MEXICO CITY – Mexican police had two accused serial killers in custody Thursday — a female ex-wrestler suspected in the deaths of at least 10 elderly women, and a former soldier accused of torturing and killing at least four gay men.
The news was shocking to a city that, although accustomed to crime, rarely sees serial killings.
On Wednesday, a former professional wrestler, originally mistaken for a man, was captured while fleeing a house where an 82-year-old woman had been strangled with a stethoscope.
Mexico City Attorney General Bernardo Batiz said Thursday that Juana Barraza, 48, has been linked to the deaths of at least 10 elderly women in Mexico City, raising hopes that the capital's notorious "Little Old Lady Killer" was finally in custody.
Authorities say they have enough evidence to believe that Barraza is the "Mataviejitas" who has been terrorizing elderly residents here for two years.
She was captured while running from a house where Ana Maria Reyes had just been strangled. During her arrest, she told police and reporters that she killed Reyes but not the other victims. Officers allowed reporters to interview the suspect at the scene, a standard practice in Mexico.
"Yes, I did it," she said, smiling at the television cameras. She quickly added: "Just because I'm going to pay for it, that doesn't mean they're going to hang all the crimes on me."
Batiz told the Televisa network that Barraza admitted killing three other women. He said Barraza's fingerprints matched those left at the scenes of a total of 10 killings and one attempted murder.
Police had suspected that the killer was a man dressed as a woman, and they spent months detaining, questioning and fingerprinting transvestites.
But now they say the stout Barraza is their prime suspect. She resembles police composite profiles and a sculpted rendering of the suspected serial killer — including a similar haircut and facial mole.
Ismael Alvarado Ruiz, one of two policemen who made the arrest, said a neighbor alerted them to Barraza.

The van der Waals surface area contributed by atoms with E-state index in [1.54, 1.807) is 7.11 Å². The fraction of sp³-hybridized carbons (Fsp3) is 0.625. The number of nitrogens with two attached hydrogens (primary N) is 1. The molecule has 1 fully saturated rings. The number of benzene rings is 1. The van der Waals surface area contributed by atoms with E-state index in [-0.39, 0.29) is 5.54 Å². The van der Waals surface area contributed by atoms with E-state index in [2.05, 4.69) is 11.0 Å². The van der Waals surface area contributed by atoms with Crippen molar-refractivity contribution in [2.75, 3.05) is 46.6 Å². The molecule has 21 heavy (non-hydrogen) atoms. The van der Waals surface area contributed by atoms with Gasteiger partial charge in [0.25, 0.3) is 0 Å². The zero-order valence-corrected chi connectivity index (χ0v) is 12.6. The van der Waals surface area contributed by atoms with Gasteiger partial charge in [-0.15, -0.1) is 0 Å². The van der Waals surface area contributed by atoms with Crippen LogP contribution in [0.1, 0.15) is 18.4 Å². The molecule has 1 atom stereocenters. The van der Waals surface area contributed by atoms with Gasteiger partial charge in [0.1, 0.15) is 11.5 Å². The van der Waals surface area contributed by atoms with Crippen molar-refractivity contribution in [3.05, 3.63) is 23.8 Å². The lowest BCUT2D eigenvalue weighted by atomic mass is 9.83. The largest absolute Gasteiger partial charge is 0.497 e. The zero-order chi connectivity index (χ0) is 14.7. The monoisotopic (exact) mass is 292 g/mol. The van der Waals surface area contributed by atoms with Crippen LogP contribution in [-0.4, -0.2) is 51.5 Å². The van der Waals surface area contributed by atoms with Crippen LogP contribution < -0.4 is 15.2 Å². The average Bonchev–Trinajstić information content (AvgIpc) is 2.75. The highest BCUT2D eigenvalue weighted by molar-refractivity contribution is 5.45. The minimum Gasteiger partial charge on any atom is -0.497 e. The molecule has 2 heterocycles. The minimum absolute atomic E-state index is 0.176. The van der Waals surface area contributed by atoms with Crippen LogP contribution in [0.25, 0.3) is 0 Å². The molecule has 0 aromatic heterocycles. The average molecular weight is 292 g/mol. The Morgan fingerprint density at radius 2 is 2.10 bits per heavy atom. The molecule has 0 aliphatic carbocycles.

"My partner and I caught her by the arms and took her back to the patrol car," Alvarado Ruiz said. "We went back to the house, and everything was scattered all around."
Police said Barraza was carrying a bag with a stethoscope, pension forms and a card identifying her as a social worker. Police have long believed that the killer gained access to victims' homes by offering to sign them up for pensions or other programs for the elderly.
But Barraza said she went to the victim's home to ask for work doing laundry.
"That's a lie. I wasn't carrying the documents they have there," she said.
She did not offer a motive, but told reporters, "You'll know why I did it when you read my statement to police."
One of Reyes' neighbors, 73-year-old Lourdes Medina, remembered the victim as a tidy, hardworking woman.
"This is very sad. It's not fair," Medina said. "This could have happened to me. I'm scared to walk on the street."
In a news conference Thursday, the other suspect, Raul Osiel Marroquin, described killing four gay men before his arrest Monday in Mexico City. Although there had been some reports of attacks against gays increasing, Marroquin's arrest was the first confirmation of a serial killer targeting homosexuals.
"I snuffed out four homosexuals that in some way were affecting society," he said while denying being homophobic.
He told reporters he would kill again, if given the chance, but he would "refine his methods." Police said he lured his victims away from bars, tortured them and hanged them. He allegedly carved a star into the forehead of one victim.
Marroquin also was accused of kidnapping two other gay men, but he released them after being paid a ransom of up to $11,500.